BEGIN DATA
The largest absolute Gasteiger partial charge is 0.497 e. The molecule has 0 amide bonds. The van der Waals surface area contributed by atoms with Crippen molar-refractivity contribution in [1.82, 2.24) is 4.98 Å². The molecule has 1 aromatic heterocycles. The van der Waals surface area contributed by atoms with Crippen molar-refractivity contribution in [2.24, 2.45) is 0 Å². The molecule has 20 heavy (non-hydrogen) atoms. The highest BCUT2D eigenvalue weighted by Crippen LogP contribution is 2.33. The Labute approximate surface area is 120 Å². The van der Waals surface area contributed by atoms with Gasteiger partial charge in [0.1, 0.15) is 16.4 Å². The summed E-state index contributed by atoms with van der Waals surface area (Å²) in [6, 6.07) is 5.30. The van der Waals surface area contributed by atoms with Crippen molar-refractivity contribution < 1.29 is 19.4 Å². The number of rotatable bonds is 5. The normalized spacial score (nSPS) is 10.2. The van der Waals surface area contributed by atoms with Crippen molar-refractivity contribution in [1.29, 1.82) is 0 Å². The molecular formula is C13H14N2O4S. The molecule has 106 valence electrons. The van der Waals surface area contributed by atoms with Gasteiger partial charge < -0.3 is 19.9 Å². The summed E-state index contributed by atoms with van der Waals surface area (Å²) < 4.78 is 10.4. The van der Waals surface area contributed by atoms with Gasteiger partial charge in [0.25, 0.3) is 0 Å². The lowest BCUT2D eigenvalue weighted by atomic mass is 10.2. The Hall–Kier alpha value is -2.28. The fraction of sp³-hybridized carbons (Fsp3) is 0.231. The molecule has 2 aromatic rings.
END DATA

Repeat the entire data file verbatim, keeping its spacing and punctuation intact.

The largest absolute Gasteiger partial charge is 0.497 e. The molecule has 0 amide bonds. The van der Waals surface area contributed by atoms with Crippen molar-refractivity contribution in [1.82, 2.24) is 4.98 Å². The molecule has 1 aromatic heterocycles. The van der Waals surface area contributed by atoms with Crippen molar-refractivity contribution in [2.24, 2.45) is 0 Å². The molecule has 20 heavy (non-hydrogen) atoms. The highest BCUT2D eigenvalue weighted by Crippen LogP contribution is 2.33. The Labute approximate surface area is 120 Å². The van der Waals surface area contributed by atoms with Gasteiger partial charge in [0.1, 0.15) is 16.4 Å². The summed E-state index contributed by atoms with van der Waals surface area (Å²) in [6, 6.07) is 5.30. The van der Waals surface area contributed by atoms with Crippen molar-refractivity contribution < 1.29 is 19.4 Å². The number of rotatable bonds is 5. The normalized spacial score (nSPS) is 10.2. The van der Waals surface area contributed by atoms with Crippen molar-refractivity contribution in [1.29, 1.82) is 0 Å². The molecular formula is C13H14N2O4S. The molecule has 106 valence electrons. The van der Waals surface area contributed by atoms with Gasteiger partial charge < -0.3 is 19.9 Å². The summed E-state index contributed by atoms with van der Waals surface area (Å²) < 4.78 is 10.4. The van der Waals surface area contributed by atoms with Gasteiger partial charge in [0.25, 0.3) is 0 Å². The lowest BCUT2D eigenvalue weighted by atomic mass is 10.2. The Hall–Kier alpha value is -2.28. The fraction of sp³-hybridized carbons (Fsp3) is 0.231. The molecule has 2 aromatic rings.